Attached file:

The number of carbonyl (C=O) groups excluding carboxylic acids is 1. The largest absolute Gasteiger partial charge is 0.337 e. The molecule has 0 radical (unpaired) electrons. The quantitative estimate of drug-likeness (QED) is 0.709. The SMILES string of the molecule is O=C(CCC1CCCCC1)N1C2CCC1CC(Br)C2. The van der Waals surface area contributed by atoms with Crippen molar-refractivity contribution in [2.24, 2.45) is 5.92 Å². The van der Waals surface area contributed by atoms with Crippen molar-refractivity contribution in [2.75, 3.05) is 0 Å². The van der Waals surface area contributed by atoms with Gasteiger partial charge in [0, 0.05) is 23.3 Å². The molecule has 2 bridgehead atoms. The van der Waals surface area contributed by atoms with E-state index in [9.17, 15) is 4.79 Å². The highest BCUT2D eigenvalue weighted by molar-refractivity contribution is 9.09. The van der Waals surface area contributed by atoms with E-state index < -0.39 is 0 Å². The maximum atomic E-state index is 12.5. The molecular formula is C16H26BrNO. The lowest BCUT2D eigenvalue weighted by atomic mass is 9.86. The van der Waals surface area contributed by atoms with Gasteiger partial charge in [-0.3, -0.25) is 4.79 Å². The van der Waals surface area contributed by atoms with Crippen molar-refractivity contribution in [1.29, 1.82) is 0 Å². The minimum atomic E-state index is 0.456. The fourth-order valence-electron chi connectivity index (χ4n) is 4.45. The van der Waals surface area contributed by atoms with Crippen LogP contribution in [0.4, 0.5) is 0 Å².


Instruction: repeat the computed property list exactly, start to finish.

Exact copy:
The number of carbonyl (C=O) groups excluding carboxylic acids is 1. The largest absolute Gasteiger partial charge is 0.337 e. The molecule has 0 radical (unpaired) electrons. The quantitative estimate of drug-likeness (QED) is 0.709. The SMILES string of the molecule is O=C(CCC1CCCCC1)N1C2CCC1CC(Br)C2. The van der Waals surface area contributed by atoms with Crippen molar-refractivity contribution in [2.24, 2.45) is 5.92 Å². The van der Waals surface area contributed by atoms with Crippen molar-refractivity contribution in [2.75, 3.05) is 0 Å². The van der Waals surface area contributed by atoms with Gasteiger partial charge in [0, 0.05) is 23.3 Å². The molecule has 2 bridgehead atoms. The van der Waals surface area contributed by atoms with E-state index in [9.17, 15) is 4.79 Å². The highest BCUT2D eigenvalue weighted by molar-refractivity contribution is 9.09. The van der Waals surface area contributed by atoms with E-state index < -0.39 is 0 Å². The maximum atomic E-state index is 12.5. The molecular formula is C16H26BrNO. The lowest BCUT2D eigenvalue weighted by atomic mass is 9.86. The van der Waals surface area contributed by atoms with Gasteiger partial charge in [-0.3, -0.25) is 4.79 Å². The van der Waals surface area contributed by atoms with Crippen molar-refractivity contribution in [1.29, 1.82) is 0 Å². The minimum atomic E-state index is 0.456. The fourth-order valence-electron chi connectivity index (χ4n) is 4.45. The van der Waals surface area contributed by atoms with Crippen LogP contribution in [0.4, 0.5) is 0 Å².